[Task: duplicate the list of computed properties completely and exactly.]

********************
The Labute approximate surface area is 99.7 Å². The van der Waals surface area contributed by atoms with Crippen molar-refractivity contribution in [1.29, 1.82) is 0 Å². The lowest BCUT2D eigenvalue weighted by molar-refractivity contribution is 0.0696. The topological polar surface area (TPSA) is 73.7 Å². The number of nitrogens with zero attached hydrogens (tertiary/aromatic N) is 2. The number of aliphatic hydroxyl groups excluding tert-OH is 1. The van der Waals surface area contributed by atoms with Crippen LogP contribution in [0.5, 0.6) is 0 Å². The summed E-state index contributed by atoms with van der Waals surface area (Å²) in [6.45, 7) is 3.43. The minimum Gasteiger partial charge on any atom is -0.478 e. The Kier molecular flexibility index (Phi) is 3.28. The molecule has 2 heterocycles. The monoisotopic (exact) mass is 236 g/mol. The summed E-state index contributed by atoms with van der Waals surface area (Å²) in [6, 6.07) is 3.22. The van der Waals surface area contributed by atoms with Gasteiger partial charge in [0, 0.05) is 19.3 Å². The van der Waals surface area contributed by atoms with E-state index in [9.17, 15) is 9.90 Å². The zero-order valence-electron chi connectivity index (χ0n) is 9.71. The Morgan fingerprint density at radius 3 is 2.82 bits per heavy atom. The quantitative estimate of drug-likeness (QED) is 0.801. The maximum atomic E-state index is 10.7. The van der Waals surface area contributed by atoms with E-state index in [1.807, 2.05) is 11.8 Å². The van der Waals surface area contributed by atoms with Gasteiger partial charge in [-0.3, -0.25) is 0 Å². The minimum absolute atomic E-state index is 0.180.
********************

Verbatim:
The Labute approximate surface area is 99.7 Å². The van der Waals surface area contributed by atoms with Crippen molar-refractivity contribution in [1.29, 1.82) is 0 Å². The lowest BCUT2D eigenvalue weighted by molar-refractivity contribution is 0.0696. The topological polar surface area (TPSA) is 73.7 Å². The number of nitrogens with zero attached hydrogens (tertiary/aromatic N) is 2. The number of aliphatic hydroxyl groups excluding tert-OH is 1. The van der Waals surface area contributed by atoms with Crippen LogP contribution in [0.5, 0.6) is 0 Å². The summed E-state index contributed by atoms with van der Waals surface area (Å²) in [6.45, 7) is 3.43. The minimum Gasteiger partial charge on any atom is -0.478 e. The Kier molecular flexibility index (Phi) is 3.28. The molecule has 2 heterocycles. The monoisotopic (exact) mass is 236 g/mol. The summed E-state index contributed by atoms with van der Waals surface area (Å²) in [6, 6.07) is 3.22. The van der Waals surface area contributed by atoms with Gasteiger partial charge in [0, 0.05) is 19.3 Å². The van der Waals surface area contributed by atoms with E-state index in [9.17, 15) is 9.90 Å². The zero-order valence-electron chi connectivity index (χ0n) is 9.71. The Morgan fingerprint density at radius 3 is 2.82 bits per heavy atom. The quantitative estimate of drug-likeness (QED) is 0.801. The maximum atomic E-state index is 10.7. The van der Waals surface area contributed by atoms with E-state index in [1.807, 2.05) is 11.8 Å². The van der Waals surface area contributed by atoms with Gasteiger partial charge in [-0.3, -0.25) is 0 Å². The minimum absolute atomic E-state index is 0.180.